“We’re in this bar in Galway and they’re playing a bit of music. We get it for Enda to go up. The owner was kinda worried, he says ‘nothing too severe here’.

“Enda gets up and strums the guitar, and next thing ‘Armoured cars and tanks and….’

“Well the whole place went nuts, everybody’s banging their glasses! What a night. There was some craic.”

It did wonders for team morale. They beat Galway, and McQuillan picked up a bit of a knock at the tail end of the game. That fed perfectly into a trap he’d laid for White months earlier.

“We were in one of the colleges training at the start of the year and Whitey comes around asking everybody for their telephone numbers. I turned around to wee Blondie [Declan] Gallagher and whispered ‘what’s the number of the barracks in Toome?’

“He knew the number off by heart because they were always phoning them, tormenting them. Blondie gives me the number of the barracks.

“We’d been down and beat Galway, and I got injured with a few minutes to go and I have to go off.

“Whitey phones me the next day to find out how I am, and the boy he answers, ‘Hello, this is Sergeant such-and-such’.

“‘F*** off ya Redneck, how are you keeping anyway?’”

* * * * * * * * * * * * * * *

AS quickly as he’d entered the inter-county arena, McQuillan looked a natural. Pairing up with Joe Quinn at midfield, they were among the chief orchestrators in the win over Down.

Three weeks later, on a day when the blistering sun would have burned the grass in west Belfast, they welcomed Derry into Casement Park. And for 55 minutes, there was nothing out of the ordinary about it.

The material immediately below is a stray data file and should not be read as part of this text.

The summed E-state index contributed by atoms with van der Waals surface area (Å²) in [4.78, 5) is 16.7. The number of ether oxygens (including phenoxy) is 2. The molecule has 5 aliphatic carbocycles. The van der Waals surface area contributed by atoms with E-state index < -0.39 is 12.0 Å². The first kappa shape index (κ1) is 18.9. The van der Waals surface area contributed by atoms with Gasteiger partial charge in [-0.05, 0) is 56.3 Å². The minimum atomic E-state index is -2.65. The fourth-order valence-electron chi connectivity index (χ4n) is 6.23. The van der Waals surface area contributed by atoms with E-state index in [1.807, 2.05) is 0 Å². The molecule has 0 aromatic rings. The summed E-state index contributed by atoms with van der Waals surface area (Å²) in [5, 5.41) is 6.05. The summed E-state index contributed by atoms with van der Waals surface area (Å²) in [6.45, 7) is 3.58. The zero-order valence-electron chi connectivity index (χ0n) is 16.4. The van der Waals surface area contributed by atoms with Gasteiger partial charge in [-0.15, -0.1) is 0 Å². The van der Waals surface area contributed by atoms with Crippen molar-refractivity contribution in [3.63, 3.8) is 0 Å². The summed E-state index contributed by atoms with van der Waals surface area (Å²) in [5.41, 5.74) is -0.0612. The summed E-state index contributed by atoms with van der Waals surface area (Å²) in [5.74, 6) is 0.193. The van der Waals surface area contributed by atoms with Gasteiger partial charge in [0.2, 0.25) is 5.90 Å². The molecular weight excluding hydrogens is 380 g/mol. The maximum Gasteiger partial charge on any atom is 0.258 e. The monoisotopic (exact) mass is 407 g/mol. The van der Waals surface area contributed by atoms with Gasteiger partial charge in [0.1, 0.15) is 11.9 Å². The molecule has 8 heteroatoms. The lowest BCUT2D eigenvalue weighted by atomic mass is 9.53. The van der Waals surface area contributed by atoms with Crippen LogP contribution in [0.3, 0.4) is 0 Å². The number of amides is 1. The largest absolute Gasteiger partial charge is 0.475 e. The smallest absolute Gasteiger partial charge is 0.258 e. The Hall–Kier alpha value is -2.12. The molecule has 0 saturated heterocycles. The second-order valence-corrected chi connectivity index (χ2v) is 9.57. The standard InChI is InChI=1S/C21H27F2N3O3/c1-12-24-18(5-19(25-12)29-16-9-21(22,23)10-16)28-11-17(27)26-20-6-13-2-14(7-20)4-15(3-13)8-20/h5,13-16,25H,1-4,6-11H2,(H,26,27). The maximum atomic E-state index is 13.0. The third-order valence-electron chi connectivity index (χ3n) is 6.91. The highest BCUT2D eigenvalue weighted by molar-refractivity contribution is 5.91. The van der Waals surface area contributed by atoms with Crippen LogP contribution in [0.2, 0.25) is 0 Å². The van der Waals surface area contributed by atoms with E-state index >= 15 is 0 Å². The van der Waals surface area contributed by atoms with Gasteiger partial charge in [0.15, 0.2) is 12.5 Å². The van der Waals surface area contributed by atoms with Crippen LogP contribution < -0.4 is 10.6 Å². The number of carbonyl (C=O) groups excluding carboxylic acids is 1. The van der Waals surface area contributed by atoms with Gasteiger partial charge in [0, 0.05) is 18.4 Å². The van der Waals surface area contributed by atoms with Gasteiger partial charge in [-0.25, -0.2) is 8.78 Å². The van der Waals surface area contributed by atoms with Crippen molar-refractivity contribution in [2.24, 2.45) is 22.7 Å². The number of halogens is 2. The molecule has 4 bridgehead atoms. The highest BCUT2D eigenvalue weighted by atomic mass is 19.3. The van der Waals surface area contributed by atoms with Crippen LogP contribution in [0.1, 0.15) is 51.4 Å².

The All-Ireland favourites led by 0-12 to 0-4. And on a day that would remarkably come down to a long-range free, McQuillan’s mind is drawn to a forgotten effort earlier in the game.

“Anthony Tohill was something else. He hit a free that day that nobody ever talks about, and it was the greatest free I’ve ever seen in my life.

“I’ll guarantee you he was 70 yards out, underneath the stand in Casement Park. He took three steps up to it and it just went like a missile. Dropped right over the black spot.”

He recalls, too, Joe Quinn’s “immense” performance on Tohill that day. And while Kevin Madden’s introduction and Kevin Brady’s opportunism were the headlines behind the eight-point recovery, it was built on Antrim taking over at midfield for the last quarter of the game.

Derry couldn’t get out, and Brady’s two goals off long balls brought Antrim level and the Andersonstown Road to the point of crescendo.

“Paul McFlynn was marking me at this stage, I was moved out to right-half forward. He was saying ‘Shenny, see the atmosphere at this?’

“Being on the pitch, you felt as if the whole stadium around you was shaking. The atmosphere had gone to fever pitch. It was a class day.”

And with seconds remaining, Antrim were given a free out after a late tackle in their right corner-back position. The ball would be taken to where it landed only as it fell out wide in midfield, Tohill met it sweet on the volley and drove it back up the pitch.

John Bannon added an extra 13 metres, taking it to the very perimeter of what McQuillan’s right boot could do. It was still the most of 60 yards if you take the angle into account, an uneasy angle for a right-footer, but conditions could not have been more perfect.

“I knew it was on the edge of my range. There was a slight breeze behind me and I remember trying to walk it forward. John Bannon was refereeing, I mind him roaring at me to take it back.

“I was looking and thinking if I could get two yards out of it, she’s gone. I was confident. I knew when he was putting me back that it was right on my limit. I was hoping if I got it up high enough, the breeze would carry it.”

McQuillan takes a big run at it. Off it goes. As the ball sails towards the posts, Antrim is braced for utopia.

Anthony Tohill had other ideas. It’s heading over but the big Swatragh man gets up and stops it going over. Even then, he needed the bit of fortune. He can’t quite get high enough to catch and when it comes off him, it falls on to the crossbar and away.